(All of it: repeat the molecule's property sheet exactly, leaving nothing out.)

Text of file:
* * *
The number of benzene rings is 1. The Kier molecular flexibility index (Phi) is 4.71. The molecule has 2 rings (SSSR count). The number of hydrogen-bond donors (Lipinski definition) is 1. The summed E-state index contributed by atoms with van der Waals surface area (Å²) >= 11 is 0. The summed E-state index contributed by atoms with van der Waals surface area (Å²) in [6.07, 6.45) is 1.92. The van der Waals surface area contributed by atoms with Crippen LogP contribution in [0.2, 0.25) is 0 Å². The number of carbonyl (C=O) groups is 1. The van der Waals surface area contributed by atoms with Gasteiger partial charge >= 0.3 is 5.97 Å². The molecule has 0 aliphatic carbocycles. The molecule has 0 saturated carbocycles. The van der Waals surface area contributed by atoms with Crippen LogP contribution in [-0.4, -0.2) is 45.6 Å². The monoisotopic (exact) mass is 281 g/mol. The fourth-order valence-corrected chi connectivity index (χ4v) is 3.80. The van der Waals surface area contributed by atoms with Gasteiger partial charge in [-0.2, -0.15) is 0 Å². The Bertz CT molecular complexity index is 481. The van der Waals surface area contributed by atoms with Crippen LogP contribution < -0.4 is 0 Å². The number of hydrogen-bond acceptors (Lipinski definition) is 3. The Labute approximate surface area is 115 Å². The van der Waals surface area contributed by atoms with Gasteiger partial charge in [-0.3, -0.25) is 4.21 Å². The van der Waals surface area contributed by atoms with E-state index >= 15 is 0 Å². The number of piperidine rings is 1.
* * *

The number of benzene rings is 1. The Kier molecular flexibility index (Phi) is 4.71. The molecule has 2 rings (SSSR count). The number of hydrogen-bond donors (Lipinski definition) is 1. The summed E-state index contributed by atoms with van der Waals surface area (Å²) >= 11 is 0. The summed E-state index contributed by atoms with van der Waals surface area (Å²) in [6.07, 6.45) is 1.92. The van der Waals surface area contributed by atoms with Crippen LogP contribution in [0.2, 0.25) is 0 Å². The number of carbonyl (C=O) groups is 1. The van der Waals surface area contributed by atoms with Gasteiger partial charge >= 0.3 is 5.97 Å². The molecule has 0 aliphatic carbocycles. The molecule has 0 saturated carbocycles. The van der Waals surface area contributed by atoms with Crippen LogP contribution in [-0.4, -0.2) is 45.6 Å². The monoisotopic (exact) mass is 281 g/mol. The fourth-order valence-corrected chi connectivity index (χ4v) is 3.80. The van der Waals surface area contributed by atoms with Gasteiger partial charge in [-0.2, -0.15) is 0 Å². The Bertz CT molecular complexity index is 481. The van der Waals surface area contributed by atoms with Crippen LogP contribution < -0.4 is 0 Å². The number of hydrogen-bond acceptors (Lipinski definition) is 3. The Labute approximate surface area is 115 Å². The van der Waals surface area contributed by atoms with Gasteiger partial charge in [-0.3, -0.25) is 4.21 Å². The van der Waals surface area contributed by atoms with E-state index >= 15 is 0 Å². The number of piperidine rings is 1.